It’s time to Get Active! @ your library… (like you haven’t been running around anyway!) All this week, libraries and teens will be celebrating Reading for the Fun of It with programs, parties, poetry slams, volunteer activities, book displays and more!
How are you celebrating Teen Read Week? I’ve got my posters up, we’re having a scavenger hunt in the library tomorrow, and the Teen Advisory Council is hosting a Fall Carnival for Kids this weekend. This afternoon, I’ll display as many of the Teens Top Ten nominees as I have on the shelves, and I’ll be encouraging teens to vote online for their favorites.
During Teen Read Week, teens can also vote for next year’s theme, take the reading survey at smartgirl.org, and submit a theme and logo for the 2007 National Library Legislative Day. Publicize all of these great activities with this flyer from YALSA.
Please let us know in the comments how you are celebrating Teen Read Week!
In New York State, the Department of Education just reported that reading scores drop across the state as students enter middle school.
The New York Times articles quotes the New York education commisioner, Richard P. Mills:
“The overall pattern is disturbing,” Mr. Mills said at a news conference in Albany. “Literacy is the problem. This pattern is not inevitable. This pattern has to change. All youngsters have to emerge from middle school ready for high school. We still have a lot of work to do.” He added: “We have to do something different. We have to change our tactics, our curriculum, our approach.”
Something different? How about encouraging children and teens to Read for the Fun of It® – not just for tests and scores, but to learn about subjects that they’re interested in and to explore new worlds and adventures. As librarians, we know that literacy improves when teens read for pleasure on a regular basis – heck, it’s one of the 40 developmental assets for adolescents. While teachers and administrators are bound by the No Child Left Behind Act and the increased emphasis on tests, librarians have an opportunity to reach out to kids that are overwhelmed by middle school and the pressures that come along with it.
While getting ready for Teen Read Week™, look up what’s happening with your state or school district’s reading scores. Discussing how the school or public library can help develop teens’ lifelong literacy skills with teachers and administrators can be a valuable promotion.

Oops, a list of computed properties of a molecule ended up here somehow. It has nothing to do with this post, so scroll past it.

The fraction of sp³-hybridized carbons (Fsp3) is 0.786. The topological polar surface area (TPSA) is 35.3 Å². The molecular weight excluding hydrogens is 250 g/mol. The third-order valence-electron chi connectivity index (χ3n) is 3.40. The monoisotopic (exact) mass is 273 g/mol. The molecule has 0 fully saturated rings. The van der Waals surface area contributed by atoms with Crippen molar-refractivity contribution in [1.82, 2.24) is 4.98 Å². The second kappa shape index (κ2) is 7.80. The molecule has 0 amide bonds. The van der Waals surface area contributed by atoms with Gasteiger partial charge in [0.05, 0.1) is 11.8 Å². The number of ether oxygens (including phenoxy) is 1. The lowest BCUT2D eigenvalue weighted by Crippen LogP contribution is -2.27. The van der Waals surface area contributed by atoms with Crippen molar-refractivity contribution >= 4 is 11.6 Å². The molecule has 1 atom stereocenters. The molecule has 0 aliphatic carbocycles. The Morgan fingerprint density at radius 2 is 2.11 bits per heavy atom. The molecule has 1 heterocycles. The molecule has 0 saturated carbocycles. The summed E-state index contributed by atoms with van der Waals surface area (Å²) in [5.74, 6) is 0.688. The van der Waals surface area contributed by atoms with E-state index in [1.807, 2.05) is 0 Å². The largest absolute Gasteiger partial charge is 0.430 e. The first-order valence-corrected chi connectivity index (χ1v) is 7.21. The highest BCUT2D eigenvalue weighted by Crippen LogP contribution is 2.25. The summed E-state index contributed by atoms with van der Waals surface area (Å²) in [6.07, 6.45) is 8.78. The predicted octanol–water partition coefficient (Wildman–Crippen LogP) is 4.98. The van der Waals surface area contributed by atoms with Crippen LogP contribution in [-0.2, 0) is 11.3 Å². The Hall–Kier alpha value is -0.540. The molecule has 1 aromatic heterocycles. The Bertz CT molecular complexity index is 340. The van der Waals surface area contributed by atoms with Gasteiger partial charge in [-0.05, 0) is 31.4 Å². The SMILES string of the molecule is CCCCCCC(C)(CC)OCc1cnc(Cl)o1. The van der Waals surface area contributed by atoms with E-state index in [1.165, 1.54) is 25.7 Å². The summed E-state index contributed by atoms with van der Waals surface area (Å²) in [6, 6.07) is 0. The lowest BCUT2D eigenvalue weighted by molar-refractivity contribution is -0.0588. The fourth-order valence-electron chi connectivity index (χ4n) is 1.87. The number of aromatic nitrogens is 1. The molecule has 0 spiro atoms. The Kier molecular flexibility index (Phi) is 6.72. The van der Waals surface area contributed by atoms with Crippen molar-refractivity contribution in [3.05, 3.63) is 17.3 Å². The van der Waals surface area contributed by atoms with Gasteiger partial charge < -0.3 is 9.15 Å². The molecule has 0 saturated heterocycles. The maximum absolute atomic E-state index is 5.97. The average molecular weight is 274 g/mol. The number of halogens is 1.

Think like a marketer – take a look at this Teen Market Profile, which “delivers a complete picture of the demographics, media usage, product consumption and lifestyle choices of America’s teenagers (ages 12 to 19).”
The report resides on the Magazine Publishers of America’s website, and offers a focused look at teens and their interests (and how those interests are viewed by the market forces trying to sell to teens). For example:
Many Teens feel that “most grownups are really stressed out,” and they don’t want to follow this example. “Being really good at your job” and having “control in your life” are important components of Teens’ definition of success. But, they also value relationships — family is very important to them, and a good marriage is a sign of success.
Teens today understand the need to be able to turn on a dime because they live with short-term change and volatility on a day-to-day basis. Unlike previous eras, Teens also live with paradox, realizing that their choices are filled with a mix of good and bad. Even so, they have a strong sense of empowerment and believe that they can conquer any challenge, actively seeking out causes to support. They are self assured, with three-quarters or more of them agreeing with the statements “I trust my own judgment a lot” and “I have a very clear idea of my objectives and goals in life.”
All of this will be of interest to librarians – take a look at the lists of top magazines read by teens, the survey of teen attitudes to technology, and the section on “Teens and Education.”
As you plan for Teen Read Week®, consider the information here — TRW is a great opportunity to market to teens in your community about the wonderful services and products that the library has to offer!